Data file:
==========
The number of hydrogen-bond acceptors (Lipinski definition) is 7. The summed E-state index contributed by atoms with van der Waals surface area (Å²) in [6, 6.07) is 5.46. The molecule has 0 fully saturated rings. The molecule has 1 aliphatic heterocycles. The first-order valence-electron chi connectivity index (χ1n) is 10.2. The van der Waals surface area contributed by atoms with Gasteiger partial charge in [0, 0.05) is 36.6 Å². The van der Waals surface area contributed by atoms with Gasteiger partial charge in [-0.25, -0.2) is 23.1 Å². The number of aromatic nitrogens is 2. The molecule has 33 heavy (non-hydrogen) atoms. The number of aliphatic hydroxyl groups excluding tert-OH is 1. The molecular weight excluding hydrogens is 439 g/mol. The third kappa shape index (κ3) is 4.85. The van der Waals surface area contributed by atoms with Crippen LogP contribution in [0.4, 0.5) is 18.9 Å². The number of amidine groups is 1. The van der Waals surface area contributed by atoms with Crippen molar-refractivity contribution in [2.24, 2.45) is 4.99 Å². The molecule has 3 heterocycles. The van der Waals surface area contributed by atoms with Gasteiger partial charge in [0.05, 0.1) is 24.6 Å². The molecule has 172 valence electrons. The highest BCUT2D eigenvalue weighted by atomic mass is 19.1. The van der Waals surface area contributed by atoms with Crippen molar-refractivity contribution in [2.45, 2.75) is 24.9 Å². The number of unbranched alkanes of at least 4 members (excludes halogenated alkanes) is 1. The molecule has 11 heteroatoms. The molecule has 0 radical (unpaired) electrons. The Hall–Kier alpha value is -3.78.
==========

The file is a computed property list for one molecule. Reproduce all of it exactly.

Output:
The number of hydrogen-bond acceptors (Lipinski definition) is 7. The summed E-state index contributed by atoms with van der Waals surface area (Å²) in [6, 6.07) is 5.46. The molecule has 0 fully saturated rings. The molecule has 1 aliphatic heterocycles. The first-order valence-electron chi connectivity index (χ1n) is 10.2. The van der Waals surface area contributed by atoms with Gasteiger partial charge in [0, 0.05) is 36.6 Å². The van der Waals surface area contributed by atoms with Gasteiger partial charge in [-0.25, -0.2) is 23.1 Å². The number of aromatic nitrogens is 2. The molecule has 33 heavy (non-hydrogen) atoms. The number of aliphatic hydroxyl groups excluding tert-OH is 1. The molecular weight excluding hydrogens is 439 g/mol. The third kappa shape index (κ3) is 4.85. The van der Waals surface area contributed by atoms with Crippen LogP contribution in [0.4, 0.5) is 18.9 Å². The number of amidine groups is 1. The van der Waals surface area contributed by atoms with Crippen molar-refractivity contribution in [2.24, 2.45) is 4.99 Å². The molecule has 3 heterocycles. The van der Waals surface area contributed by atoms with Gasteiger partial charge in [0.05, 0.1) is 24.6 Å². The molecule has 172 valence electrons. The highest BCUT2D eigenvalue weighted by atomic mass is 19.1. The van der Waals surface area contributed by atoms with Crippen molar-refractivity contribution in [2.45, 2.75) is 24.9 Å². The number of unbranched alkanes of at least 4 members (excludes halogenated alkanes) is 1. The molecule has 11 heteroatoms. The molecule has 0 radical (unpaired) electrons. The Hall–Kier alpha value is -3.78.